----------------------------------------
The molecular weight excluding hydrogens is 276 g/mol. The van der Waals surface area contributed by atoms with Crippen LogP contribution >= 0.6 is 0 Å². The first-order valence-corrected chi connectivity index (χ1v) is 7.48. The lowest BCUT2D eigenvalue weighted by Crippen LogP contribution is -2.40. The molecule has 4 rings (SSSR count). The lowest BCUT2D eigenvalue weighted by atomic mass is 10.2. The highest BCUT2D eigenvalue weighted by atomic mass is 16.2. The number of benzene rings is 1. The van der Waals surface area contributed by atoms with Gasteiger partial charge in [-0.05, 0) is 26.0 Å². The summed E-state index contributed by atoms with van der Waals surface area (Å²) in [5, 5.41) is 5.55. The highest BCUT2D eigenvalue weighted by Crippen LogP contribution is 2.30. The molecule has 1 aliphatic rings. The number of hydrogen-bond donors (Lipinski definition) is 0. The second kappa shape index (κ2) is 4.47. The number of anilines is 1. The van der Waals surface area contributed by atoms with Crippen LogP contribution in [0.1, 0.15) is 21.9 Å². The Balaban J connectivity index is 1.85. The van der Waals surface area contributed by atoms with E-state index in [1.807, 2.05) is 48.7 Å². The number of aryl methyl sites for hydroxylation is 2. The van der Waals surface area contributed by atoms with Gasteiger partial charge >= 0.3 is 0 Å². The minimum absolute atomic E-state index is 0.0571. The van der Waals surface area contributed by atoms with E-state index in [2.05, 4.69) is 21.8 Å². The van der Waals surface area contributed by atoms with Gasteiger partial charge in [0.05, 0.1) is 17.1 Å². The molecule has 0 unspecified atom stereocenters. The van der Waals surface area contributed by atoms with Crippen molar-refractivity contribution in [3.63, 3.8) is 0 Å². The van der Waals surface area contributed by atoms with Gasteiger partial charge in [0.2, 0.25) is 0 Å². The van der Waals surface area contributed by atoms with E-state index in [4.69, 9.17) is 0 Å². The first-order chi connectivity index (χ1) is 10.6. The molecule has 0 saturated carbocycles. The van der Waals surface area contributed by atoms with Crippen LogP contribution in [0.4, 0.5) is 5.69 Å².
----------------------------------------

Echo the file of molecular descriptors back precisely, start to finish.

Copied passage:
The molecular weight excluding hydrogens is 276 g/mol. The van der Waals surface area contributed by atoms with Crippen LogP contribution >= 0.6 is 0 Å². The first-order valence-corrected chi connectivity index (χ1v) is 7.48. The lowest BCUT2D eigenvalue weighted by Crippen LogP contribution is -2.40. The molecule has 4 rings (SSSR count). The lowest BCUT2D eigenvalue weighted by atomic mass is 10.2. The highest BCUT2D eigenvalue weighted by atomic mass is 16.2. The number of benzene rings is 1. The van der Waals surface area contributed by atoms with Gasteiger partial charge in [-0.05, 0) is 26.0 Å². The summed E-state index contributed by atoms with van der Waals surface area (Å²) in [5, 5.41) is 5.55. The highest BCUT2D eigenvalue weighted by Crippen LogP contribution is 2.30. The molecule has 1 aliphatic rings. The number of hydrogen-bond donors (Lipinski definition) is 0. The second kappa shape index (κ2) is 4.47. The number of anilines is 1. The van der Waals surface area contributed by atoms with Crippen LogP contribution in [0.1, 0.15) is 21.9 Å². The Balaban J connectivity index is 1.85. The van der Waals surface area contributed by atoms with E-state index in [1.807, 2.05) is 48.7 Å². The number of aryl methyl sites for hydroxylation is 2. The van der Waals surface area contributed by atoms with Gasteiger partial charge >= 0.3 is 0 Å². The minimum absolute atomic E-state index is 0.0571. The van der Waals surface area contributed by atoms with E-state index in [2.05, 4.69) is 21.8 Å². The van der Waals surface area contributed by atoms with Gasteiger partial charge in [0.05, 0.1) is 17.1 Å². The molecule has 0 unspecified atom stereocenters. The van der Waals surface area contributed by atoms with Crippen molar-refractivity contribution in [3.63, 3.8) is 0 Å². The van der Waals surface area contributed by atoms with Gasteiger partial charge in [0.2, 0.25) is 0 Å². The van der Waals surface area contributed by atoms with E-state index in [4.69, 9.17) is 0 Å². The first-order chi connectivity index (χ1) is 10.6. The molecule has 0 saturated carbocycles. The van der Waals surface area contributed by atoms with Crippen LogP contribution in [0.4, 0.5) is 5.69 Å².